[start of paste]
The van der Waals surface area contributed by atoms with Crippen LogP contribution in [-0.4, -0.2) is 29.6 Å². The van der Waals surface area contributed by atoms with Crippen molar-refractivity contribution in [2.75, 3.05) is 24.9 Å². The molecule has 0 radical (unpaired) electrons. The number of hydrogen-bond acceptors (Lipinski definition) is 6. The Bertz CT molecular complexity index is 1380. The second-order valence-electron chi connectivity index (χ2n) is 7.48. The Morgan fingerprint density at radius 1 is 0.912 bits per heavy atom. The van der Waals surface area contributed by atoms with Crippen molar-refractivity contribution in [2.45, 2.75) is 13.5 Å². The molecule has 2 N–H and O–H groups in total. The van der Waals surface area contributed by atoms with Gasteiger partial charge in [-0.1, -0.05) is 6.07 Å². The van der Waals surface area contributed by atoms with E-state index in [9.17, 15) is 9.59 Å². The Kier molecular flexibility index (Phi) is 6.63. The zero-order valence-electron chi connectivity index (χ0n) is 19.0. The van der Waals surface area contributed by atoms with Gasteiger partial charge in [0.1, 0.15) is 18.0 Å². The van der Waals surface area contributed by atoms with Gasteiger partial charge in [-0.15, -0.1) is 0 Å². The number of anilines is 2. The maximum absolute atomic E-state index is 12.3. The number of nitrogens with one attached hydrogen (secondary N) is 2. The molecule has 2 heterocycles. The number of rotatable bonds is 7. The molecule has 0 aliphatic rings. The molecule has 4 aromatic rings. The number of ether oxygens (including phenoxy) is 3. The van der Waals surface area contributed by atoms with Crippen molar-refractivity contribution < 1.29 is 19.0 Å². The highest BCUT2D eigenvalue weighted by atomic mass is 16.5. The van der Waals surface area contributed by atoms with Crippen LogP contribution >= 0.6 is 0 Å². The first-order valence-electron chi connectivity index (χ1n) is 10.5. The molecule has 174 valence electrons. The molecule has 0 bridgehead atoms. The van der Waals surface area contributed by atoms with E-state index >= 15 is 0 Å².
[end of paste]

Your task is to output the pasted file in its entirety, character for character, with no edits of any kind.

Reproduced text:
The van der Waals surface area contributed by atoms with Crippen LogP contribution in [-0.4, -0.2) is 29.6 Å². The van der Waals surface area contributed by atoms with Crippen molar-refractivity contribution in [2.75, 3.05) is 24.9 Å². The molecule has 0 radical (unpaired) electrons. The number of hydrogen-bond acceptors (Lipinski definition) is 6. The Bertz CT molecular complexity index is 1380. The second-order valence-electron chi connectivity index (χ2n) is 7.48. The Morgan fingerprint density at radius 1 is 0.912 bits per heavy atom. The van der Waals surface area contributed by atoms with Crippen molar-refractivity contribution in [2.45, 2.75) is 13.5 Å². The molecule has 2 N–H and O–H groups in total. The van der Waals surface area contributed by atoms with Gasteiger partial charge in [-0.1, -0.05) is 6.07 Å². The van der Waals surface area contributed by atoms with E-state index in [9.17, 15) is 9.59 Å². The Kier molecular flexibility index (Phi) is 6.63. The zero-order valence-electron chi connectivity index (χ0n) is 19.0. The van der Waals surface area contributed by atoms with Gasteiger partial charge in [0.1, 0.15) is 18.0 Å². The van der Waals surface area contributed by atoms with Gasteiger partial charge in [-0.15, -0.1) is 0 Å². The number of anilines is 2. The maximum absolute atomic E-state index is 12.3. The number of nitrogens with one attached hydrogen (secondary N) is 2. The molecule has 2 heterocycles. The number of rotatable bonds is 7. The molecule has 0 aliphatic rings. The molecule has 4 aromatic rings. The number of ether oxygens (including phenoxy) is 3. The van der Waals surface area contributed by atoms with Crippen molar-refractivity contribution < 1.29 is 19.0 Å². The highest BCUT2D eigenvalue weighted by atomic mass is 16.5. The van der Waals surface area contributed by atoms with Crippen LogP contribution >= 0.6 is 0 Å². The first-order valence-electron chi connectivity index (χ1n) is 10.5. The molecule has 174 valence electrons. The molecule has 0 bridgehead atoms. The van der Waals surface area contributed by atoms with E-state index >= 15 is 0 Å².